Loek Pascaud
Master student
Department of Applied Geomatics
University of Sherbrooke

Supervised by:

Frédéric Bouchard (Regular member)

Co-supervised by:

Milla Rautio (Regular member)

Research project description

Impacts of permafrost degradation on the limnological properties of a series of lakes in the Canadian High Arctic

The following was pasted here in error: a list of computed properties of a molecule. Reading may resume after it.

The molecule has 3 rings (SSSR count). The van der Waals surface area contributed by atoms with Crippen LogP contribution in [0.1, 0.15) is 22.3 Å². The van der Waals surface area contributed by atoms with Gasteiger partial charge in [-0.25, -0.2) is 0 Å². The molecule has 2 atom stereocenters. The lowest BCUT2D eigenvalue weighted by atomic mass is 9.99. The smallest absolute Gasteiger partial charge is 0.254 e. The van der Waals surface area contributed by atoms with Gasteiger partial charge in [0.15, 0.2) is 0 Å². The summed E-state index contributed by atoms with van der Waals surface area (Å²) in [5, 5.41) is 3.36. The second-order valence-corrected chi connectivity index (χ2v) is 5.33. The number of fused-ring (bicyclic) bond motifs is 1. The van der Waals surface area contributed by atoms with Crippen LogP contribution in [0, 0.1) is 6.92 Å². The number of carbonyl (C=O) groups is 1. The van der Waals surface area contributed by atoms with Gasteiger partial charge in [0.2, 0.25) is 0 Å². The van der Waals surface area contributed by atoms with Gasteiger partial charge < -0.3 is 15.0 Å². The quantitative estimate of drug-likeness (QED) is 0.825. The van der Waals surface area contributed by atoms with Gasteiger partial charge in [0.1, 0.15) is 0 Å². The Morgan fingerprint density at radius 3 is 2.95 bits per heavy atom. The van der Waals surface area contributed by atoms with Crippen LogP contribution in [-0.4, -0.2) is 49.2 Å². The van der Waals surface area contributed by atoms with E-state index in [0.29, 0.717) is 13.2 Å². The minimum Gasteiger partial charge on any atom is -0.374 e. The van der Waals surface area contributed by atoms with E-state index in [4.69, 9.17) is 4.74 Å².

Introduction: The accelerated climate warming in the Arctic, two to four times faster than elsewhere, has profound impacts on ecosystems and infrastructure (Box et al., 2019), such as permafrost thaw and the release of mineral materials (sediments, metals) and organic matter (GHG emissions like CO2 and CH4) (Miner et al., 2022). These impacts affect northern landscapes at different levels, requiring an in-depth understanding to address them.Objectives: This project aims on the monitoring of limnological properties (e.g., temperature, dissolved oxygen, conductivity, pH, turbidity, dissolved organic matter) of lakes in a continuous permafrost region near an Inuit community. The objectives are to assess the hydrological health and stability of lakes in response to climate change, analyze variations in lake surfaces over time, and anticipate potential permafrost degradation.Study sites: The study site, Ikaluktutiak (Cambridge Bay) in Nunavut, is an area where publications on the current state and future degradation risks of permafrost in the region are currently lacking. In a context where episodes of abrupt and localized permafrost degradation seem to have accelerated in the past decades in the Canadian Arctic's central-west region, such monitoring in a relatively "pristine" and understudied site appears essential.Material and methods: Field campaign near the village of Ikaluktutiak, Nunavut, using techniques from geomorphology, limnology, sedimentology, and remote sensing. Water samples will be collected from the lakes for physico-chemical and isotopic analyses. Limnological data will be gathered to assess lake resilience to evaporation, drainage, and sediment input. Analysis of aerial and satellite images will enable quantification of lake surface variations, confirming recent thaw and erosion events.References: Box, J. E., Colgan, W. T., Christensen, T. R. et al. (2019). Key indicators of Arctic climate change: 1971–2017. Environmental Research Letters, 14(4), 045010. Miner, K.R., Turetsky, M.R., Malina, E. et al. (2022). Permafrost carbon emissions in a changing Arctic. Nature Reviews Earth and Environment, 3, 55–67.

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